See for example http://www.evz.ro/detalii/stiri/soc-in-facultati-studii-cu-bani-de-acasa-975224.html?utm_source=export&utm_medium=rss&utm_campaign=b13. The idea of introducing partial study grants was first presented in Miroiu (2005).

 
19

See Voicu (2007), Vlăsceanu and Dima (2000).

 
20

See http://www.roburse.ro/agentia.php, accessed in September, 19th, 2013.

 
21

The legislative acts which regulate these types of scholarships are The Education Law (1/2011) and the Cabinet Decision 558/1998. An example of incoherence is the different definitions they provide to needs, in the context of equity approaches.

 
22

For example, a partnership of three universities (“Al. I. Cuza” University in Iaşi , Babes-Bolyai University in Cluj and West University in TimiŞoara) grant scholarships for female master students. See http://www.rsf.uaic.ro/index.php/component/content/article/47, accessed on August 4, 2013.

 
23

The null hypothesis was rejected (the proportions for public universities do not differ from the proportions corresponding to both public and private universities), p < 0.001, valid cases: 1471.

 
24

The project was entitled The Reform of Higher Education and Research Project.

 
25

As noted by the World Bank (2003, 16) in 2003 the scholarship scheme was only slightly revised. The adjustment consisted in extending the allocation for needs-based scholarships to 30 % of the total funds for scholarships.

 
26

In fact, the actions undertaken in Romanian universities during the communist period represented an extreme form of affirmative action, often marked by illiberal approaches. In the late forties and the early fifties measures were taken to increase participation rates for students from worker and peasant families: entrance quotas, limited access to non-vocational faculties for the ones with so-called “unhealthy social origin”, differentiated routes to graduation, etc. (Bozgan 2004, Vese 2012).

 
27

This tendency may result from the increase in the number of students in public universities in the period. Due to lack of resources, the number of places in dormitories roughly remained constant in the nineties.

 
28

The null hypothesis was rejected (Vlăsceanu and Dima (2000, 24)), p < 0.001, valid cases: 1791.

 
29

The authors warn that the methodology they use may overestimate attainment rates for student with a rural background for the period between 2000 and 2006.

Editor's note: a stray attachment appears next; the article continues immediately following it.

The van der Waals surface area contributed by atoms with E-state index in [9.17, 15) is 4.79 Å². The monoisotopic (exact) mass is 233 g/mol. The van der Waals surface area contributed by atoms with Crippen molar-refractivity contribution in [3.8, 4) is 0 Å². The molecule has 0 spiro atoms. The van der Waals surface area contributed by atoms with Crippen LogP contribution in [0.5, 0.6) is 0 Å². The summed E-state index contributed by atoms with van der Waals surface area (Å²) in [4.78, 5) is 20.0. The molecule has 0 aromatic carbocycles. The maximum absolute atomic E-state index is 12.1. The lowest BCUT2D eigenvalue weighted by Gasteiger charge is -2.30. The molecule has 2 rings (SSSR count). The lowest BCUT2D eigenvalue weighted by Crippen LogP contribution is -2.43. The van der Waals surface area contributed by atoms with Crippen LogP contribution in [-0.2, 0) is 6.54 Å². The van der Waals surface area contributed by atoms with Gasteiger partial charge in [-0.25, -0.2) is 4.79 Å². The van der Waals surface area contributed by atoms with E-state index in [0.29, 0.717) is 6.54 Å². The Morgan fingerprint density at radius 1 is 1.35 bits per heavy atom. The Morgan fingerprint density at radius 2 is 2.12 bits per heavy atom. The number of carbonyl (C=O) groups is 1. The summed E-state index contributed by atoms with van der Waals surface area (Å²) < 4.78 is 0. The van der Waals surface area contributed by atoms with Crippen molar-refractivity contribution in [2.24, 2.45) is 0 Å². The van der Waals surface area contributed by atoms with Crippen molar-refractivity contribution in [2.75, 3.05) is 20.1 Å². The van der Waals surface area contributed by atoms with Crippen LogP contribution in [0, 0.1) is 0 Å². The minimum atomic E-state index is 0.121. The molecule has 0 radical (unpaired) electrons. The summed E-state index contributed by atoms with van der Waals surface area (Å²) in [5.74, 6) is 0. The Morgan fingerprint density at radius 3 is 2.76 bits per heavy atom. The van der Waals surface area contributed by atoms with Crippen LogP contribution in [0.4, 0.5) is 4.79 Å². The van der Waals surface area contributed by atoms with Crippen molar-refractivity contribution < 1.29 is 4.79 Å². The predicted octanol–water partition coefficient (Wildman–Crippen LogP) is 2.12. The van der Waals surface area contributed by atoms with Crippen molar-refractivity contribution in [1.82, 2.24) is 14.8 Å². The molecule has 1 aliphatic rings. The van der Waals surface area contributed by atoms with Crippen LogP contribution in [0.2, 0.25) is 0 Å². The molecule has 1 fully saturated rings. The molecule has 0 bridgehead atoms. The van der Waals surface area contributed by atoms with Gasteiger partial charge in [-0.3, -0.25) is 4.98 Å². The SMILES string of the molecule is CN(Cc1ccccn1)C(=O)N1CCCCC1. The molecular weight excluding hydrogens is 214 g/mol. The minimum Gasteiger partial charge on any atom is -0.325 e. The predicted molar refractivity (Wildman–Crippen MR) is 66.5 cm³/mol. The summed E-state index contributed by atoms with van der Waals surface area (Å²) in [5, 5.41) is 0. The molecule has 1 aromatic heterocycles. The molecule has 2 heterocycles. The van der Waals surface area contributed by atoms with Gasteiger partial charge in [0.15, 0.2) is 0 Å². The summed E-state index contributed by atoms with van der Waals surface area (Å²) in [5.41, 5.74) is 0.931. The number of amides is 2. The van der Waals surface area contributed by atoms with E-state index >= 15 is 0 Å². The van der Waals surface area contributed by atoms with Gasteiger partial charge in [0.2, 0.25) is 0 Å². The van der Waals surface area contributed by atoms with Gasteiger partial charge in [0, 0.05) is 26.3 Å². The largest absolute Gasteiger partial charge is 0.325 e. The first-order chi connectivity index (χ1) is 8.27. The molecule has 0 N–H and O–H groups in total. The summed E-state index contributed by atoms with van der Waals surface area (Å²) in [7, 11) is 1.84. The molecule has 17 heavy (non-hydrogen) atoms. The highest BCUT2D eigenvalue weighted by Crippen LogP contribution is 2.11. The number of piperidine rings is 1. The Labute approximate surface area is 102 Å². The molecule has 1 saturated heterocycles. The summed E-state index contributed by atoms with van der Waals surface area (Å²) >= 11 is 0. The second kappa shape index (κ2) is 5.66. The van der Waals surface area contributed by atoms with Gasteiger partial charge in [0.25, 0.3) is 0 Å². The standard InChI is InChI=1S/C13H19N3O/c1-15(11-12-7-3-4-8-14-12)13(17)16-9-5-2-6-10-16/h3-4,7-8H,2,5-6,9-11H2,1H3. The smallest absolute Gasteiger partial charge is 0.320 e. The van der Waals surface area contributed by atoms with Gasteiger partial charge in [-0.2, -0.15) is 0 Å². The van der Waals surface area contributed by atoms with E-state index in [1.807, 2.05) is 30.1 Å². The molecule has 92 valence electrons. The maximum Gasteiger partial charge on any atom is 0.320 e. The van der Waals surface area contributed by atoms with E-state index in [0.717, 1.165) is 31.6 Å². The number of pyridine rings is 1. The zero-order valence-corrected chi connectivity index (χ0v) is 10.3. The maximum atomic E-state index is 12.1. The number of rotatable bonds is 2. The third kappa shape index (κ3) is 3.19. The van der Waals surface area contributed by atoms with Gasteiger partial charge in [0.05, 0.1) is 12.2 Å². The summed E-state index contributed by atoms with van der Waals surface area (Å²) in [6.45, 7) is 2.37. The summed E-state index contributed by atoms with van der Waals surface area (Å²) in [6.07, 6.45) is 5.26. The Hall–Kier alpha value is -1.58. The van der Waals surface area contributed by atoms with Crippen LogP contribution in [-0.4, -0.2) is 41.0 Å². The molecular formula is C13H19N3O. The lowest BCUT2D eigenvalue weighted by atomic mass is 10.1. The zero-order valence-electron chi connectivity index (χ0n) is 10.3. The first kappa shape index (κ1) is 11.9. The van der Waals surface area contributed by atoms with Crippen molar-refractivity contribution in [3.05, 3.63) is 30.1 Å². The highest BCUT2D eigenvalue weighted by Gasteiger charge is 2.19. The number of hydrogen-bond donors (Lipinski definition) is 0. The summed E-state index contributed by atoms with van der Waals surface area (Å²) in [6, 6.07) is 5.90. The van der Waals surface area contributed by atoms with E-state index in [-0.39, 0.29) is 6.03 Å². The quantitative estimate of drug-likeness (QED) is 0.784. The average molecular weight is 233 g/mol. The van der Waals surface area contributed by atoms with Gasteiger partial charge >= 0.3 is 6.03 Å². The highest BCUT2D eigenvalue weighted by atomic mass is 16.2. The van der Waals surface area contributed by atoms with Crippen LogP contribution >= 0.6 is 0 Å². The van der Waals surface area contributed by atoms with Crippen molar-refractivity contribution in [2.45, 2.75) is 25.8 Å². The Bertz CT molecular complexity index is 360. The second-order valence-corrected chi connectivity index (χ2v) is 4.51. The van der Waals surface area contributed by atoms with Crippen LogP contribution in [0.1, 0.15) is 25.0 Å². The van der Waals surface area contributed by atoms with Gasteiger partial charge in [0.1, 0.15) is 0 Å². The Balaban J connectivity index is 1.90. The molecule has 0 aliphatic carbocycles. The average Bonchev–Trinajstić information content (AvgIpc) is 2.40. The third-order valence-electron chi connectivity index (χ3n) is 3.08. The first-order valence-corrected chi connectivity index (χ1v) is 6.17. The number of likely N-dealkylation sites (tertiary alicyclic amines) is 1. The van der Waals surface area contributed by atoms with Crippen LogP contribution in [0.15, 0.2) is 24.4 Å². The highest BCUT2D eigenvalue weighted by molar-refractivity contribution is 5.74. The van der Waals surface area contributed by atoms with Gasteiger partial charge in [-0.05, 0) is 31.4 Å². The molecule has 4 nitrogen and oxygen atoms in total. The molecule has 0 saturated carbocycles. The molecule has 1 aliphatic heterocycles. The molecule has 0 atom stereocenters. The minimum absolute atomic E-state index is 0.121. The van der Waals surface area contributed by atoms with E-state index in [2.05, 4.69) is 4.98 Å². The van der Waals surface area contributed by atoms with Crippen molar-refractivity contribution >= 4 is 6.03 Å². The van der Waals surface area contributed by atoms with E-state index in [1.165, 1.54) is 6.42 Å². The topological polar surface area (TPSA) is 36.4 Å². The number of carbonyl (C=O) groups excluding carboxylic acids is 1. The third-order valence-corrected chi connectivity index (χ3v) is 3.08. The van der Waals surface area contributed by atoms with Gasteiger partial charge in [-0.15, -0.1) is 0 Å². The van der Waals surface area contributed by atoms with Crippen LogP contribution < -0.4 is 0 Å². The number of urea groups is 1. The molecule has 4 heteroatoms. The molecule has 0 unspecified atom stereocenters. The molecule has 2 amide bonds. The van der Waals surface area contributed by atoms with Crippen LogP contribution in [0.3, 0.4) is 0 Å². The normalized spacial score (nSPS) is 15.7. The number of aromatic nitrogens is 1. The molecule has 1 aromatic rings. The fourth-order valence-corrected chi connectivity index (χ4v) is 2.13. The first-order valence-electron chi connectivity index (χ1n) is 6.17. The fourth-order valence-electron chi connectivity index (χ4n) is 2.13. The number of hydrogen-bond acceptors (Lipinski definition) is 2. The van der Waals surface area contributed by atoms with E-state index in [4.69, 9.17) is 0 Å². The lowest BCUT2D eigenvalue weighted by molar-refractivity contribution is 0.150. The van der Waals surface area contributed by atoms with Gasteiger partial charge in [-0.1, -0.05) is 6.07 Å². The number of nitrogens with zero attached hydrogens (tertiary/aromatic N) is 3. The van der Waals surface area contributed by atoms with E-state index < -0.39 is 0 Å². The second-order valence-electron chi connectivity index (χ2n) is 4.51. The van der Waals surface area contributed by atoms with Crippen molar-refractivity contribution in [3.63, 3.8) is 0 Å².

30

http://www.recensamantromania.ro/rezultate-2/ , Accessed on the 25th of September, 2013.

 
31

One respondent declared an income of 1 RON, while two declared they were receiving a form of scholarship, but their personal declared income was lower than the minimum scholarship calculated by CNFIS (2011).

 
32

We note that the inclusion of students from private universities in the sample does not change significantly the situation: the estimate for the proportion of students from parents living in urban areas is 16.2 ± 1.7%, while the figure for the proportion of students from parents who did not attain higher education is 62.9 ± 2.2%.

 
33

We use “quintile” to refer to the sets of data delimited by the values of the quintiles.

 
34

The estimates are highly significant: χ2 = 203.550, p < 0.001, N = 855, df = 6.

 
35

The estimates are highly significant: χ2 = 47.507, p < 0.001, N = 858, df = 8.

 
36

The magnitude of this tendency cannot be properly assessed. The figures advanced - 22 000, 35 000 and 50 000 for 2010, are estimates by various NGO’s. See http://www.zf.ro/eveniment/cati-studenti-romani-invata-in-strainatate-22-000-35-000-sau-50-000-6952029, accessed in October, 16th, 2013.

 

Copyright information

© The Author(s) 2015

Open Access This chapter is distributed under the terms of the Creative Commons Attribution Noncommercial License, which permits any noncommercial use, distribution, and reproduction in any medium, provided the original author(s) and source are credited.

Authors and Affiliations

  1. 1.The Executive Agency for Higher Education, Research, Development and Innovation FundingBucharestRomania
  2. 2.National University of Political Studies and Public Administration (SNSPA)BucharestRomania